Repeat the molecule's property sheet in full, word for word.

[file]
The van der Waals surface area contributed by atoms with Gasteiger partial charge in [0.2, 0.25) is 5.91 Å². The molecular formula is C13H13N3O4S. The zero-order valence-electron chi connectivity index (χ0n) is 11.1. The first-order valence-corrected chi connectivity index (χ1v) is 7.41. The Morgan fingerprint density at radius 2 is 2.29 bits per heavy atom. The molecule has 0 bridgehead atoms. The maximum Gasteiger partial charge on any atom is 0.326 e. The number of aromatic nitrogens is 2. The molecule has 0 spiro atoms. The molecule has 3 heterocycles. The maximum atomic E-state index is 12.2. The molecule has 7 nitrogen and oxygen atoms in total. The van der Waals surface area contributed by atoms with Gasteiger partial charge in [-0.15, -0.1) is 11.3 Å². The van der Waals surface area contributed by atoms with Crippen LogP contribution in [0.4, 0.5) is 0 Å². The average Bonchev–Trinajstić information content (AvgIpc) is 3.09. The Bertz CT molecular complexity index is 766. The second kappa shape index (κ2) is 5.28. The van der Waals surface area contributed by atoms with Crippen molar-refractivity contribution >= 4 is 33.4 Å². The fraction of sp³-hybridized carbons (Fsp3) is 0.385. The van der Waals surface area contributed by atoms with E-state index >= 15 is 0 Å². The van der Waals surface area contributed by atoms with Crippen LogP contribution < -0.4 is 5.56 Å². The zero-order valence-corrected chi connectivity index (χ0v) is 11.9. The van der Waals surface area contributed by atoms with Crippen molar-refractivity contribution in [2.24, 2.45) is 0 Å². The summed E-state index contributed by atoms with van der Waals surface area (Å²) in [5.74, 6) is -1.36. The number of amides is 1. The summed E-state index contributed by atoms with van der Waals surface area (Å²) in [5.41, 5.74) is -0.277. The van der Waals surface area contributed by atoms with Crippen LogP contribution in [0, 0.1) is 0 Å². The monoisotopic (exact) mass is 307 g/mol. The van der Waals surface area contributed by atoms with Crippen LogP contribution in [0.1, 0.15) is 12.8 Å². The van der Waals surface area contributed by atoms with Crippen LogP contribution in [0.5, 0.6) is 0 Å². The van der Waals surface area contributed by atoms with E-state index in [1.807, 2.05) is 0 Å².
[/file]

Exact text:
The van der Waals surface area contributed by atoms with Gasteiger partial charge in [0.2, 0.25) is 5.91 Å². The molecular formula is C13H13N3O4S. The zero-order valence-electron chi connectivity index (χ0n) is 11.1. The first-order valence-corrected chi connectivity index (χ1v) is 7.41. The Morgan fingerprint density at radius 2 is 2.29 bits per heavy atom. The molecule has 0 bridgehead atoms. The maximum Gasteiger partial charge on any atom is 0.326 e. The number of aromatic nitrogens is 2. The molecule has 0 spiro atoms. The molecule has 3 heterocycles. The maximum atomic E-state index is 12.2. The molecule has 7 nitrogen and oxygen atoms in total. The van der Waals surface area contributed by atoms with Gasteiger partial charge in [-0.15, -0.1) is 11.3 Å². The van der Waals surface area contributed by atoms with Crippen LogP contribution in [0.4, 0.5) is 0 Å². The average Bonchev–Trinajstić information content (AvgIpc) is 3.09. The Bertz CT molecular complexity index is 766. The second kappa shape index (κ2) is 5.28. The van der Waals surface area contributed by atoms with Crippen molar-refractivity contribution >= 4 is 33.4 Å². The fraction of sp³-hybridized carbons (Fsp3) is 0.385. The van der Waals surface area contributed by atoms with E-state index >= 15 is 0 Å². The van der Waals surface area contributed by atoms with Crippen LogP contribution < -0.4 is 5.56 Å². The zero-order valence-corrected chi connectivity index (χ0v) is 11.9. The van der Waals surface area contributed by atoms with Crippen molar-refractivity contribution in [2.24, 2.45) is 0 Å². The summed E-state index contributed by atoms with van der Waals surface area (Å²) in [5.74, 6) is -1.36. The number of amides is 1. The summed E-state index contributed by atoms with van der Waals surface area (Å²) in [5.41, 5.74) is -0.277. The van der Waals surface area contributed by atoms with Crippen LogP contribution in [0, 0.1) is 0 Å². The monoisotopic (exact) mass is 307 g/mol. The van der Waals surface area contributed by atoms with Crippen LogP contribution in [0.1, 0.15) is 12.8 Å². The van der Waals surface area contributed by atoms with Crippen LogP contribution in [0.5, 0.6) is 0 Å². The van der Waals surface area contributed by atoms with E-state index in [1.807, 2.05) is 0 Å².